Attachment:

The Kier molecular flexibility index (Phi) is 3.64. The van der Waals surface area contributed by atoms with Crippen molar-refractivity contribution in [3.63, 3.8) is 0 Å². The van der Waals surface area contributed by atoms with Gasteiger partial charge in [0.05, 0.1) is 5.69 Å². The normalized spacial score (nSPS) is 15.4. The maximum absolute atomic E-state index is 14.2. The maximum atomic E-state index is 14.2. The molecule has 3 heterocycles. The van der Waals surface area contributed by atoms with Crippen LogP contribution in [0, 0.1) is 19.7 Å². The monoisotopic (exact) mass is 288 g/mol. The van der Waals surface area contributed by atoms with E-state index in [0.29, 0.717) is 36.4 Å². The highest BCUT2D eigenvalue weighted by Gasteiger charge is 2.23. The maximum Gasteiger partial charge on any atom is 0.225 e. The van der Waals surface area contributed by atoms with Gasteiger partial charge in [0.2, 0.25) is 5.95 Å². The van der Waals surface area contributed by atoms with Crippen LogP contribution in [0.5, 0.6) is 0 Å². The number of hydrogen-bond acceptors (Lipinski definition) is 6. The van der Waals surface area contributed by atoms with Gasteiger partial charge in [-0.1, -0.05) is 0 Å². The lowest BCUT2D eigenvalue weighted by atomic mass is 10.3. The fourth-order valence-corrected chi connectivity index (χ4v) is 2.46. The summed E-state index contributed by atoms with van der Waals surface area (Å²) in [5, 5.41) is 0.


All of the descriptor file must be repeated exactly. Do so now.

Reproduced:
The Kier molecular flexibility index (Phi) is 3.64. The van der Waals surface area contributed by atoms with Crippen molar-refractivity contribution in [3.63, 3.8) is 0 Å². The van der Waals surface area contributed by atoms with Gasteiger partial charge in [0.05, 0.1) is 5.69 Å². The normalized spacial score (nSPS) is 15.4. The maximum absolute atomic E-state index is 14.2. The maximum atomic E-state index is 14.2. The molecule has 3 heterocycles. The van der Waals surface area contributed by atoms with Crippen LogP contribution in [0, 0.1) is 19.7 Å². The monoisotopic (exact) mass is 288 g/mol. The van der Waals surface area contributed by atoms with E-state index in [0.29, 0.717) is 36.4 Å². The highest BCUT2D eigenvalue weighted by Gasteiger charge is 2.23. The maximum Gasteiger partial charge on any atom is 0.225 e. The van der Waals surface area contributed by atoms with Gasteiger partial charge in [0.2, 0.25) is 5.95 Å². The van der Waals surface area contributed by atoms with Crippen LogP contribution in [0.5, 0.6) is 0 Å². The number of hydrogen-bond acceptors (Lipinski definition) is 6. The van der Waals surface area contributed by atoms with Gasteiger partial charge in [-0.1, -0.05) is 0 Å². The lowest BCUT2D eigenvalue weighted by atomic mass is 10.3. The fourth-order valence-corrected chi connectivity index (χ4v) is 2.46. The summed E-state index contributed by atoms with van der Waals surface area (Å²) in [5, 5.41) is 0.